Patient Information

Dr Spriggins consults from Sportsmed in Stepney, Western Hospital in Henley Beach, and Ontario Medical Clinic in Mildura. You can make an appointment at any of the locations by calling the following
numbers —


Sportsmed: (08) 8362 7788


Western Hospital: (08) 159 1344


Ontario Medical Clinic: (03) 5023 7311

We’ll usually advise you when you book what you’ll need to do and bring with you, but here’s a handy checklist.

  • Your referral letter from your GP or other health professional
  • Please arrive at least 10 minutes before your scheduled appointment time so that you can fill in any paperwork.
  • Bring your Medicare card with you.
  • If relevant, bring any Health Fund or Concession Cards (Pension, Disability, DVA etc) you may have)
  • If your injury is part of a WorkCover claim, bring your claim number and case manager’s contact details.
  • Any existing X-rays, scans or reports relevant to your injury
  • Details of any current medication and allergies
  • Details of any past surgeries even if they don’t relate to this particular injury.
  • Wear something that allows your injury to be easily examined. You may consider wearing shorts or suitable under garments.

We accept EFTPOS (Visa, Mastercard) and cash payments, and your account must be paid in full on the day. To claim any Medicare rebate, we’ll need a copy of your referral letter. 

(We can advise you of the cost of your appointment when you book).

Knowing what to expect and how to prepare for surgery is an important part of your journey to a positive outcome. Getting a great result is definitely a team effort, and by following a few simple steps, you can play an active role in your own recovery and ensure everything goes as smoothly as possible.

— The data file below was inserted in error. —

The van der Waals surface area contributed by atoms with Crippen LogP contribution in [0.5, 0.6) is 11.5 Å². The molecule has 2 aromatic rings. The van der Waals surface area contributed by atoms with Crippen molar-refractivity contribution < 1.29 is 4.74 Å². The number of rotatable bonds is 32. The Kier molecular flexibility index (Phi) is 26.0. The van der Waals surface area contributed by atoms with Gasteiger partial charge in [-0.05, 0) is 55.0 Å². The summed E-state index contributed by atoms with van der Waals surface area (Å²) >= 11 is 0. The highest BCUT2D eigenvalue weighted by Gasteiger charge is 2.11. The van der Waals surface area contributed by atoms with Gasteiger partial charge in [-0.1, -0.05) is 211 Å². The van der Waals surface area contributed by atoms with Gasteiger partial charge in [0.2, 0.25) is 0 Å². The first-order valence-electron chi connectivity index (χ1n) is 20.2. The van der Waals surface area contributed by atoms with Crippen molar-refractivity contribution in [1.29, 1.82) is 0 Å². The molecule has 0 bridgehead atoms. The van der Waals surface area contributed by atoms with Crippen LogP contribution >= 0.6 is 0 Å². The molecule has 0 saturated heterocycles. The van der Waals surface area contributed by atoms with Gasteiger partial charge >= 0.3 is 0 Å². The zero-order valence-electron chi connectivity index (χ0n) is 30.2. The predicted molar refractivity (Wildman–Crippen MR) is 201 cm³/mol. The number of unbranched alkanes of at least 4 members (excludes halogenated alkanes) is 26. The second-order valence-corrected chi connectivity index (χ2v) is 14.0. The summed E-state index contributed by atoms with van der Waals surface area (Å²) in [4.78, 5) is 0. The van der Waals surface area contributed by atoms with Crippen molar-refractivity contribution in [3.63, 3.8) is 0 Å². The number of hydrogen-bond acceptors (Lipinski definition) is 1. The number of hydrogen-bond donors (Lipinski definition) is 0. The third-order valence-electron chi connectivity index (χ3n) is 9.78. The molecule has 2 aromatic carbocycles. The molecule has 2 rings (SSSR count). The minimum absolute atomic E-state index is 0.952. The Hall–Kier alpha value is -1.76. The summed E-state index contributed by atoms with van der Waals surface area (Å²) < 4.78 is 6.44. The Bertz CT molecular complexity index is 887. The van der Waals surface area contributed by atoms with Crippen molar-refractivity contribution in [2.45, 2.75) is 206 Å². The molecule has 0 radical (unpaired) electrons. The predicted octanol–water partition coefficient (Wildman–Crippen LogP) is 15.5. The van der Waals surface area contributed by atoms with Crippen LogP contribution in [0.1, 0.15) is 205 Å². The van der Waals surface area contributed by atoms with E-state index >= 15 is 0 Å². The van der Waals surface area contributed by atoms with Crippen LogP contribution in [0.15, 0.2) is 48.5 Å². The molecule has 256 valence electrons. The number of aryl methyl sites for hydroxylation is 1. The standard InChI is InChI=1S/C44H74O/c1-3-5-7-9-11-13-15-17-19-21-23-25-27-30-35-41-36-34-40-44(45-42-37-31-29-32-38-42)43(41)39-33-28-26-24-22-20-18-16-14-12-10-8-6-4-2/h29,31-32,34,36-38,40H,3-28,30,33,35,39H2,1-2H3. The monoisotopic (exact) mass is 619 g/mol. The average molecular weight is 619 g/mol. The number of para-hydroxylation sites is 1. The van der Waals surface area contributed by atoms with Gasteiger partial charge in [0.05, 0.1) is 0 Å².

Medical history and tests.
As part of preparing for surgery, we’ll start by discussing your medical history to identify anything that could possible affect the outcome of your surgery. There may also be blood tests, ECGs, X-rays and a full physical examination. 

Medication
At this time time we’ll also ask about any medications you may be taking to see if there’s anything you’ll need to stop taking. (If you’re using something like aspirin, anti-inflammatory, warfarin or anything else that could increase the risk of bleeding we’ll usually ask you to stop taking it a week before surgery.) 

Diet and Weight
Eating a well balanced diet in the lead up to your surgery will help with your recovery. You should also consider supplementing your diet with a daily multivitamin and iron. 

If you’re overweight, losing weight before your surgery will help with your recovery by placing less stress on your joint post-surgery. However, please discuss any weight loss plans with Dr Spriggins as part of your preparation.

Smoking
We know how difficult some people find it to quit or even cut back on smoking, but giving up will absolutely reduce any risks of surgery and help your recovery. So if you’ve ever considered quitting, now’s an excellent time to do that. We can give you some advice on resources to help you do this if you need it.